Ball, D 2010, International business: the challenge of global competition, McGraw-Hill Irwin, Boston.

Barr, T 2011, ‘Television Newcomers: Netflix, Apple, Google and Facebook’, Telecommunications Journal of Australia , vol. 61, no. 4, pp. 45.

Bell, R & Koren, Y 2007, ‘Lessons from the Netflix Prize Challenge’, ACM Explorations Newsletter, vol. 9, no. 2, pp. 75.

Bell, R & Koren, Y 2010, ‘All Together Now: A Perspective on the Netflix Prize’, Chance, vol. 23, no. 1, pp. 24.

Bernoff, J & Schadler, T 2010, Empowered: Unleash your employees, energize your customers, transform your business, Harvard Business Press, Boston.

Berry, S & Fazzio, S 2010, ‘Netflix Recommendations for Groups’,. Proceedings of the American Society for Information Science and Technology, vol. 47, no. 1, pp. 1-3.

Blood, P 2013, Implementing Restorative Practice in Schools a Practical Guide to Transforming School Communities, Jessica Kingsley Publishers, Philadelphia.

Bransley, T 2010, ‘Netflix Cancels Contest Sequel’, Computer Fraud & Security, vol. 4, no. 3, pp. 2-3.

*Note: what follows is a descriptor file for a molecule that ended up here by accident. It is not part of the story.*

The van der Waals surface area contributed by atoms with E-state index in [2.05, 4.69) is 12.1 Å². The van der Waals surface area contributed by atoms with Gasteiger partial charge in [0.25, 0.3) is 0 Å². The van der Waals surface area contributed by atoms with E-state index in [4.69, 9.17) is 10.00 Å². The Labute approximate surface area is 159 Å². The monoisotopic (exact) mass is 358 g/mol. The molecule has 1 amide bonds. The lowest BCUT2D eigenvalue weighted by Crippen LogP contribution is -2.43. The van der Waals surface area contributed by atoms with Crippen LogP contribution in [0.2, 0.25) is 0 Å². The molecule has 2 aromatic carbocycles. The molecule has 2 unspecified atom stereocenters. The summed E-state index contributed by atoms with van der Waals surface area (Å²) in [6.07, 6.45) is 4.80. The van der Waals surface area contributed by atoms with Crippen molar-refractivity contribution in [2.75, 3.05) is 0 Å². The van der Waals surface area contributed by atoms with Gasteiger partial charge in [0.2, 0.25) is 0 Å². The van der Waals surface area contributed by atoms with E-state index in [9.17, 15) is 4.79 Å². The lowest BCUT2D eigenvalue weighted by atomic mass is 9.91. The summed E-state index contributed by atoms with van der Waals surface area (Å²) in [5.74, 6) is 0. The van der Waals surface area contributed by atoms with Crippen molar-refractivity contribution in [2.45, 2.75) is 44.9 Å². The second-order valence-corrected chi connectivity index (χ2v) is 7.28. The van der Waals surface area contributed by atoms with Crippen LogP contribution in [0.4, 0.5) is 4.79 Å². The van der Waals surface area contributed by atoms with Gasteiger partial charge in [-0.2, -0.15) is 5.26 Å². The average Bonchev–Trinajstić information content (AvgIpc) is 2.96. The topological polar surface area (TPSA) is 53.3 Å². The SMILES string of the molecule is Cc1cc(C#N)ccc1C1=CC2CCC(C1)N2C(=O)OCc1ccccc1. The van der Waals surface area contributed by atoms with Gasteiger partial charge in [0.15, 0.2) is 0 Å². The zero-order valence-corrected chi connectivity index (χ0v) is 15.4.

Cooper, S 2012, Change: models and processes, Thomas Publisher Limited, Springfield.

Delimitrou, C & Kozyrakis, C 2013, ‘The Netflix Challenge: Datacenter Edition’, IEEE Computer Architecture Letters, vol. 12, no. 1, pp. 29-32.

Deshmukh, A & Naik, A 2010, Educational management, Himalaya Pub. House, Mumbai.

Durrant, J & Holden, G 2009, Teachers leading change doing research for school improvement, Paul Chapman, London.

Erskine, P 2013, ITIL and Organizational Change, IT Governance Publishing, Newyork.

(Video) CHANGE MANAGEMENT CASE STUDY || INFORMATION SYSTEM|| KODAK|| NETFLIX||NOKIA

Feher, A & Towell, E 2010, ‘Business Use of the Internet’, Internet Research, vol. 7, no. 3, pp. 195-200.

Feuerverger, A & He, Y 2012, ‘Statistical Significance of the Netflix Challenge’, Statistical Science, vol. 27, no. 2, pp. 202-231.

Gallaugher, J 2010, Information Systems: A manager’s Guide to Harnessing Technology, Flat World Knowledge, Nyack.

Ghimire, K 2011, Organization theory and transnational social movements: organizational life and internal dynamics of power exercise within the alternative globalization movement, Lexington Books, Lanham.

Gilbreath, B 2010, The next evolution of marketing: connect with your customers by marketing with meaning, McGraw-Hill, New York.

Girard, N & Parsons, M 2012, Strategies for National Quality and Payment Policy, An Issue of Perioperative Nursing Clinics, Elsevier Health Sciences, London.

Goffin, K, Lemke, F & Koners, U 2010, Identifying hidden needs creating breakthrough products, Palgrave Macmillan, Basingstoke.

Goldfayn, A 2011, Evangelist Marketing what Apple, Amazon, and Netflix Understand about their Customers, BenBella Books, Dallas.